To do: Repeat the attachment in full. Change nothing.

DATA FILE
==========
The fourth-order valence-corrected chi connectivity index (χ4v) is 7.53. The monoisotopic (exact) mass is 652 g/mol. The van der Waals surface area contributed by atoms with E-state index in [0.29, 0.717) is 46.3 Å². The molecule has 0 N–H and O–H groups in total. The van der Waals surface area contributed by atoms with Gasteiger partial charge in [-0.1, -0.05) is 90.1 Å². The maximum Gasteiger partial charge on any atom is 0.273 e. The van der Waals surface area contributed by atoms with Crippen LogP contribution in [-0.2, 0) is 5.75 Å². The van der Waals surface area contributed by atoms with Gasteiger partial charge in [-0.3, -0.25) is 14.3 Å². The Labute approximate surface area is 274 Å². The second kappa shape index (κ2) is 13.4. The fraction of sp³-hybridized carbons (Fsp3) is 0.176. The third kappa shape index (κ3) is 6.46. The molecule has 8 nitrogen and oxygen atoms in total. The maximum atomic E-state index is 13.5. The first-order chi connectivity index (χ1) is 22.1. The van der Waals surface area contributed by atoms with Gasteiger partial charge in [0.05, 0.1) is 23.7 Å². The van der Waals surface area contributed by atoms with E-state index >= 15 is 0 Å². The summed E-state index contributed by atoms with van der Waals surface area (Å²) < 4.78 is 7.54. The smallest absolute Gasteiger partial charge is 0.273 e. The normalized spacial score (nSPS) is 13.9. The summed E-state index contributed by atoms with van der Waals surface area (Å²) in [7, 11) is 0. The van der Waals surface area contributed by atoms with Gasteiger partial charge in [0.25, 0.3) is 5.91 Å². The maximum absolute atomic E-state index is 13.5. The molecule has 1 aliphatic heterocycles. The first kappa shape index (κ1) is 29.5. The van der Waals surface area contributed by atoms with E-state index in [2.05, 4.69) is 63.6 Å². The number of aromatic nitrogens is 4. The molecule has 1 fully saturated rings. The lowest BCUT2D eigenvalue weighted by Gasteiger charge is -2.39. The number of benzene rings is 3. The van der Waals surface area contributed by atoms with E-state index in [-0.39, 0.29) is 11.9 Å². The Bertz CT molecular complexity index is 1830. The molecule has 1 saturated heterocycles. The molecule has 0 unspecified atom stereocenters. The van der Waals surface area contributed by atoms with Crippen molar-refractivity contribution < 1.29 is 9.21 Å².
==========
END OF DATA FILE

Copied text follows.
The fourth-order valence-corrected chi connectivity index (χ4v) is 7.53. The monoisotopic (exact) mass is 652 g/mol. The van der Waals surface area contributed by atoms with E-state index in [0.29, 0.717) is 46.3 Å². The molecule has 0 N–H and O–H groups in total. The van der Waals surface area contributed by atoms with Gasteiger partial charge in [-0.1, -0.05) is 90.1 Å². The maximum Gasteiger partial charge on any atom is 0.273 e. The van der Waals surface area contributed by atoms with Crippen LogP contribution in [-0.2, 0) is 5.75 Å². The van der Waals surface area contributed by atoms with Gasteiger partial charge in [-0.3, -0.25) is 14.3 Å². The Labute approximate surface area is 274 Å². The second kappa shape index (κ2) is 13.4. The fraction of sp³-hybridized carbons (Fsp3) is 0.176. The third kappa shape index (κ3) is 6.46. The molecule has 8 nitrogen and oxygen atoms in total. The maximum atomic E-state index is 13.5. The first-order chi connectivity index (χ1) is 22.1. The van der Waals surface area contributed by atoms with Gasteiger partial charge in [0.05, 0.1) is 23.7 Å². The van der Waals surface area contributed by atoms with E-state index >= 15 is 0 Å². The summed E-state index contributed by atoms with van der Waals surface area (Å²) < 4.78 is 7.54. The smallest absolute Gasteiger partial charge is 0.273 e. The normalized spacial score (nSPS) is 13.9. The summed E-state index contributed by atoms with van der Waals surface area (Å²) in [7, 11) is 0. The van der Waals surface area contributed by atoms with Gasteiger partial charge in [0.25, 0.3) is 5.91 Å². The maximum absolute atomic E-state index is 13.5. The molecule has 1 aliphatic heterocycles. The first kappa shape index (κ1) is 29.5. The van der Waals surface area contributed by atoms with E-state index in [2.05, 4.69) is 63.6 Å². The number of aromatic nitrogens is 4. The molecule has 1 fully saturated rings. The lowest BCUT2D eigenvalue weighted by Gasteiger charge is -2.39. The number of benzene rings is 3. The van der Waals surface area contributed by atoms with E-state index in [-0.39, 0.29) is 11.9 Å². The Bertz CT molecular complexity index is 1830. The molecule has 1 saturated heterocycles. The molecule has 0 unspecified atom stereocenters. The van der Waals surface area contributed by atoms with Crippen molar-refractivity contribution < 1.29 is 9.21 Å².